of Chinese Communist Party
The Washington Post
China on Thursday completed its once-in-a-decade leadership transition, naming, as expected, Xi Jinping, the 59-year-old son of a famed Communist revolutionary general, to the party’s top position, general secretary. He will also take over in March as the country’s president from outgoing leader Hu Jintao.
The transition ends months of internal rivalry, secrecy and speculation, and will determine the country’s future at a time of economic worries, increased regional tensions and widespread clamor for reform.
In a surprise, Hu also relinquished his title as chairman of the Central Military Commission, the body that runs China’s 2.3 million-member army. With Xi now taking over the chairmanship of the military body, China’s transition is now virtually complete, lessening the prospect of a lingering rivalry for influence between the outgoing and incoming leaders.
Xi, in his remarks, said the party’s trust and people’s expectations “are a source of tremendous encouragement for us, and put enormous responsibility on our shoulders.”
“The people’s desire for a better life is what we shall fight for,” Xi said. He said his main job was to “steadfastly take the road of prosperity for all.”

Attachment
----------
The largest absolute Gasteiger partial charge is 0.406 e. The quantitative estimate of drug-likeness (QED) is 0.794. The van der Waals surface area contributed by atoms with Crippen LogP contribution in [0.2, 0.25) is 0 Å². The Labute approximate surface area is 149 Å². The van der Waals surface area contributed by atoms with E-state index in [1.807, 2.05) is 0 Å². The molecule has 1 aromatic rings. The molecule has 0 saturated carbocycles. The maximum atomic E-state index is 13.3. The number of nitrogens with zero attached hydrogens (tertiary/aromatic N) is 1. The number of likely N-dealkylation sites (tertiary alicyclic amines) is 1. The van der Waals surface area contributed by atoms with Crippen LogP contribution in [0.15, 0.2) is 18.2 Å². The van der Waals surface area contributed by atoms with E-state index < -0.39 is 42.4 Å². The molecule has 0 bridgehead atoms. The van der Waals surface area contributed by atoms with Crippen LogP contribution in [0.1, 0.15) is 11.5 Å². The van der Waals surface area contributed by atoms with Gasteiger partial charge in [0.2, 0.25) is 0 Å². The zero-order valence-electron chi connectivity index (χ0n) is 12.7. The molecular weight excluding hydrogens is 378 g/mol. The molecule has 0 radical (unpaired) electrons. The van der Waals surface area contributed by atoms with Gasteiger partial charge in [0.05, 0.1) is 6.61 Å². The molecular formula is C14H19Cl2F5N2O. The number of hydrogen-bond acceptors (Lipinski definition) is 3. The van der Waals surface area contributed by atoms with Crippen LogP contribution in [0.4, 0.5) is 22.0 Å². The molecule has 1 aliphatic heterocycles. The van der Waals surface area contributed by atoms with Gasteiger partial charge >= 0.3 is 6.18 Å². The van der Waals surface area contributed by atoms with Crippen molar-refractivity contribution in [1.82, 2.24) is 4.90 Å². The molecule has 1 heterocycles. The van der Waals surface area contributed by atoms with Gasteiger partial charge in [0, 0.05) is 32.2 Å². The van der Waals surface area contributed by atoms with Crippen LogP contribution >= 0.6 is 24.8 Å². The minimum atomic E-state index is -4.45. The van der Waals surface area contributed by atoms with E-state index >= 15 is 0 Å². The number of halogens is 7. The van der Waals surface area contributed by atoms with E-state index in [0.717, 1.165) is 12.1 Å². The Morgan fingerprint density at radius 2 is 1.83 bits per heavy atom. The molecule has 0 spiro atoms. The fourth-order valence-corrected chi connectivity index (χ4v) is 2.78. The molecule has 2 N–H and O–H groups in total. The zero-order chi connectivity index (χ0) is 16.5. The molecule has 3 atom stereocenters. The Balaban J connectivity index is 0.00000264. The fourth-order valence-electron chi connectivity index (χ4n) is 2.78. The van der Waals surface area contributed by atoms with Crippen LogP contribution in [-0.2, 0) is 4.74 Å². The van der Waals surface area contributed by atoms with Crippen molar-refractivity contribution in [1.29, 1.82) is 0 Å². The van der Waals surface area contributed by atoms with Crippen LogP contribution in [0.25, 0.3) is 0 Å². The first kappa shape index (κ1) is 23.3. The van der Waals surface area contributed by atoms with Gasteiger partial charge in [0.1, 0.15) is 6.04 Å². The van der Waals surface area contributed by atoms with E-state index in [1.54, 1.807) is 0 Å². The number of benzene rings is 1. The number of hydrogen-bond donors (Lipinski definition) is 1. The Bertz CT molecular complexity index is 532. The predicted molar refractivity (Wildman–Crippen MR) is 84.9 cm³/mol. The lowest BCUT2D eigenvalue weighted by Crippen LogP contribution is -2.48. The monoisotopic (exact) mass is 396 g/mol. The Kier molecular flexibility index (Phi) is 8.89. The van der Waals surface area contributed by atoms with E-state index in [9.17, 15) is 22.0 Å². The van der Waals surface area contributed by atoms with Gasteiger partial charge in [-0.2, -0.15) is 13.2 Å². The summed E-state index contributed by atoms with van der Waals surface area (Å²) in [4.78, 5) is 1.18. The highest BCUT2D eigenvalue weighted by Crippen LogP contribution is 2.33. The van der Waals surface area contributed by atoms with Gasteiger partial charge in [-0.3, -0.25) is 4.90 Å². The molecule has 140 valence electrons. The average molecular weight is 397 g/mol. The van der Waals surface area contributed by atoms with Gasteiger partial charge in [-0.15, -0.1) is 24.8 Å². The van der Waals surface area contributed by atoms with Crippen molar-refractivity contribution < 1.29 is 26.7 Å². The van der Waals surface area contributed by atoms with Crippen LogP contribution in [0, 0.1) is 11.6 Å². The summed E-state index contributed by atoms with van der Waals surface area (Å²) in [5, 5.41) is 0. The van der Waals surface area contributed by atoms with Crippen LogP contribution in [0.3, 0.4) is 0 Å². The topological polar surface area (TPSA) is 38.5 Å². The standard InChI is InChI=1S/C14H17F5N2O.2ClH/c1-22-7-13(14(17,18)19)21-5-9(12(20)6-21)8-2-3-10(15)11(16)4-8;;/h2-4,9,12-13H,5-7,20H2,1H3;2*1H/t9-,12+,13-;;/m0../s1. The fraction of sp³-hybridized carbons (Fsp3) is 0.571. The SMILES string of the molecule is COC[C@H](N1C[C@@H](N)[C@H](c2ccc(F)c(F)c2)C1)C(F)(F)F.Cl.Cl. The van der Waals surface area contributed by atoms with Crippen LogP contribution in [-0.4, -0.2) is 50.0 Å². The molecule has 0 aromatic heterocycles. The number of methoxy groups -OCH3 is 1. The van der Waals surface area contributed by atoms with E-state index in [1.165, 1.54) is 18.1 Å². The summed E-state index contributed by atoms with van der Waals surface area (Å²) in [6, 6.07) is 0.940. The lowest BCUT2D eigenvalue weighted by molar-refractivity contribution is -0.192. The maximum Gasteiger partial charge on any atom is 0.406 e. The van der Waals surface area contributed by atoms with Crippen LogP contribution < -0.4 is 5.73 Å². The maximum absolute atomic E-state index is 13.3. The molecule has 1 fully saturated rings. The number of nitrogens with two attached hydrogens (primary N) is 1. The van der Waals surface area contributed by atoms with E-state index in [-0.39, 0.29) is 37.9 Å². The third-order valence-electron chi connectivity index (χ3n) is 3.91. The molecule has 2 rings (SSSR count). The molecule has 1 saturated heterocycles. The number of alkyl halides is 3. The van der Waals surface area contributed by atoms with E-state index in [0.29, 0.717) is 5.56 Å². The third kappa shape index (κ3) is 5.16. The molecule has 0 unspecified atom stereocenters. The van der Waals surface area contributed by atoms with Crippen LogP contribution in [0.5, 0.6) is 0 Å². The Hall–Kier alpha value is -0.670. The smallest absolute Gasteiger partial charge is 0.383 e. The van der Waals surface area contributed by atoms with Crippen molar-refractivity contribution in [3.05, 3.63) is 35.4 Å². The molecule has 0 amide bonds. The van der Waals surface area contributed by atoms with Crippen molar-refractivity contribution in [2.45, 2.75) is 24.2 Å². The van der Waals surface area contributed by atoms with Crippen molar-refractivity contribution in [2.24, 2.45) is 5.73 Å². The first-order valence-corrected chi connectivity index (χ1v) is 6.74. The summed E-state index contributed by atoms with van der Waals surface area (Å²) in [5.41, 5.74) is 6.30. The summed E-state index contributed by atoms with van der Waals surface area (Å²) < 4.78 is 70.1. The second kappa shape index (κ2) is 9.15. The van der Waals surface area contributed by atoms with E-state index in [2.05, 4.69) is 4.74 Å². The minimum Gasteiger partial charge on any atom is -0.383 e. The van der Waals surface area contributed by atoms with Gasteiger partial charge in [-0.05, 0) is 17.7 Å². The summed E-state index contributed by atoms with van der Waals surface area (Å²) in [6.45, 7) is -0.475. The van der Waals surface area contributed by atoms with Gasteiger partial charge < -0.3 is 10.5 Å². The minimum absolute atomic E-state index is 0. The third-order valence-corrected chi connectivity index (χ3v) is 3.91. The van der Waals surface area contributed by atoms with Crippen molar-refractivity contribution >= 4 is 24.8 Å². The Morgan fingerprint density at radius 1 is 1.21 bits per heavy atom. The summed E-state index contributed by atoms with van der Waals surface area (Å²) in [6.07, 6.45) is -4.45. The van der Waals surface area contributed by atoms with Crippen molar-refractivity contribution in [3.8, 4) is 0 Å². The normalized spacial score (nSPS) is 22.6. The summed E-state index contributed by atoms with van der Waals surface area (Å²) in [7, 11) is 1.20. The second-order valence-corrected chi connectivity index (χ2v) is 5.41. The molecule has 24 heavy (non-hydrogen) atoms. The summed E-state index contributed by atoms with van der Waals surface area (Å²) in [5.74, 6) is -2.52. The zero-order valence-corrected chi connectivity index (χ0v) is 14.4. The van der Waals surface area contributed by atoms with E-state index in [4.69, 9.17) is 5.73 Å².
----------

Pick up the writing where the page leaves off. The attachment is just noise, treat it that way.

He said the ruling Communist Party would be “proud but not complacent, and we will never rest on our laurels.” He said the party suffered from problems of “corruption, taking bribes, being out of touch with the people, [and] undue emphasis on bureaucracy and formalities.”
What direction Xi and the other new leaders will take is not known. While waiting in the wings for five years, Xi has carefully avoided giving any hint of his priorities, remaining strictly neutral to avoid endangering his status as heir among the party’s competing factions.
Any changes to the system envisioned by Xi are likely to be constrained by several older party leaders considered more conservative in outlook who were named Thursday to the Politburo Standing Committee. The body effectively runs the country and was shrunk from nine to seven seats, ostensibly for faster decision making and greater ease for reaching consensus.
Xi and the other leaders, in look-alike dark suits and most of them wearing red neckties, walked onto a stage at the Great Hall of the People at 11:55 a.m., more than a half-hour later than expected. Xi introduced his new leadership team and spoke for about 10 minutes before they filed off the stage.
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Editor's Note: "Meet the new boss, same as the old boss..."
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